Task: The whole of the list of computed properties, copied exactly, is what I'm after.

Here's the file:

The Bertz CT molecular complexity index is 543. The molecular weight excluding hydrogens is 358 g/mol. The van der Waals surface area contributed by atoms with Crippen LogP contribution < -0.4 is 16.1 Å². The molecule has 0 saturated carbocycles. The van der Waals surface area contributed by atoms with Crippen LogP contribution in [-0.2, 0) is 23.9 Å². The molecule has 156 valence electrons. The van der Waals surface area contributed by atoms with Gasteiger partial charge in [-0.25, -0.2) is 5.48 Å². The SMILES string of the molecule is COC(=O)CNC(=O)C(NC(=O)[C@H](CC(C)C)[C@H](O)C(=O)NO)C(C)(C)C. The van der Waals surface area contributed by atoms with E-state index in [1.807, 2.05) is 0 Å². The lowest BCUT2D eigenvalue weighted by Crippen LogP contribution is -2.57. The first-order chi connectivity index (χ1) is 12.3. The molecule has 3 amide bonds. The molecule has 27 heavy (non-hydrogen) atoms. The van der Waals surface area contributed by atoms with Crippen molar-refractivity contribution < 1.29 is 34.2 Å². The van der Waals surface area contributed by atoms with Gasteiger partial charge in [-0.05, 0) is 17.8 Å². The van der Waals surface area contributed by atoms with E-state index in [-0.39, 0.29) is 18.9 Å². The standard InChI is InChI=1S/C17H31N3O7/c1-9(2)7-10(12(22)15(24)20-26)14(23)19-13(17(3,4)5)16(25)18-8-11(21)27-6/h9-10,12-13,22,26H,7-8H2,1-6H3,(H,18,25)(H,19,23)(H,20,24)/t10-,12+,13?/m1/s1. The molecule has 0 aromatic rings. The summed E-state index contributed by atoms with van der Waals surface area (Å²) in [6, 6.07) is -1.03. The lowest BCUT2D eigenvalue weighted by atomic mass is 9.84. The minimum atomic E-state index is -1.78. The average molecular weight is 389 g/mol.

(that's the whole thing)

The Bertz CT molecular complexity index is 543. The molecular weight excluding hydrogens is 358 g/mol. The van der Waals surface area contributed by atoms with Crippen LogP contribution < -0.4 is 16.1 Å². The molecule has 0 saturated carbocycles. The van der Waals surface area contributed by atoms with Crippen LogP contribution in [-0.2, 0) is 23.9 Å². The molecule has 156 valence electrons. The van der Waals surface area contributed by atoms with Gasteiger partial charge in [-0.25, -0.2) is 5.48 Å². The SMILES string of the molecule is COC(=O)CNC(=O)C(NC(=O)[C@H](CC(C)C)[C@H](O)C(=O)NO)C(C)(C)C. The van der Waals surface area contributed by atoms with E-state index in [1.807, 2.05) is 0 Å². The lowest BCUT2D eigenvalue weighted by Crippen LogP contribution is -2.57. The first-order chi connectivity index (χ1) is 12.3. The molecule has 3 amide bonds. The molecule has 27 heavy (non-hydrogen) atoms. The van der Waals surface area contributed by atoms with Crippen molar-refractivity contribution < 1.29 is 34.2 Å². The van der Waals surface area contributed by atoms with Gasteiger partial charge in [-0.05, 0) is 17.8 Å². The van der Waals surface area contributed by atoms with E-state index in [-0.39, 0.29) is 18.9 Å². The standard InChI is InChI=1S/C17H31N3O7/c1-9(2)7-10(12(22)15(24)20-26)14(23)19-13(17(3,4)5)16(25)18-8-11(21)27-6/h9-10,12-13,22,26H,7-8H2,1-6H3,(H,18,25)(H,19,23)(H,20,24)/t10-,12+,13?/m1/s1. The molecule has 0 aromatic rings. The summed E-state index contributed by atoms with van der Waals surface area (Å²) in [6, 6.07) is -1.03. The lowest BCUT2D eigenvalue weighted by atomic mass is 9.84. The minimum atomic E-state index is -1.78. The average molecular weight is 389 g/mol.